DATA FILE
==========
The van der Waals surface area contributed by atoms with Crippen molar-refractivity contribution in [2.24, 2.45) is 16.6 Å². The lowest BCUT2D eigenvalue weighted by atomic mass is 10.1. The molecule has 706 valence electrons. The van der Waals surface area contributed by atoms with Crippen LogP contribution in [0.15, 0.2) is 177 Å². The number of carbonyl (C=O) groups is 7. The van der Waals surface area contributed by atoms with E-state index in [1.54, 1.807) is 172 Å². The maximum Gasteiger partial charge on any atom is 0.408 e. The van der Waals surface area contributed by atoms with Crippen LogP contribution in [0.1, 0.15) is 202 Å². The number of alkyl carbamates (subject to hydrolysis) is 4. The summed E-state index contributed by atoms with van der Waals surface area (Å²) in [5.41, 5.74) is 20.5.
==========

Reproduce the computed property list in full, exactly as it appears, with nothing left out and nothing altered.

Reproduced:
The van der Waals surface area contributed by atoms with Crippen molar-refractivity contribution in [2.24, 2.45) is 16.6 Å². The lowest BCUT2D eigenvalue weighted by atomic mass is 10.1. The molecule has 706 valence electrons. The van der Waals surface area contributed by atoms with Crippen LogP contribution in [0.15, 0.2) is 177 Å². The number of carbonyl (C=O) groups is 7. The van der Waals surface area contributed by atoms with E-state index in [1.54, 1.807) is 172 Å². The maximum Gasteiger partial charge on any atom is 0.408 e. The van der Waals surface area contributed by atoms with Crippen LogP contribution in [0.1, 0.15) is 202 Å². The number of alkyl carbamates (subject to hydrolysis) is 4. The summed E-state index contributed by atoms with van der Waals surface area (Å²) in [5.41, 5.74) is 20.5.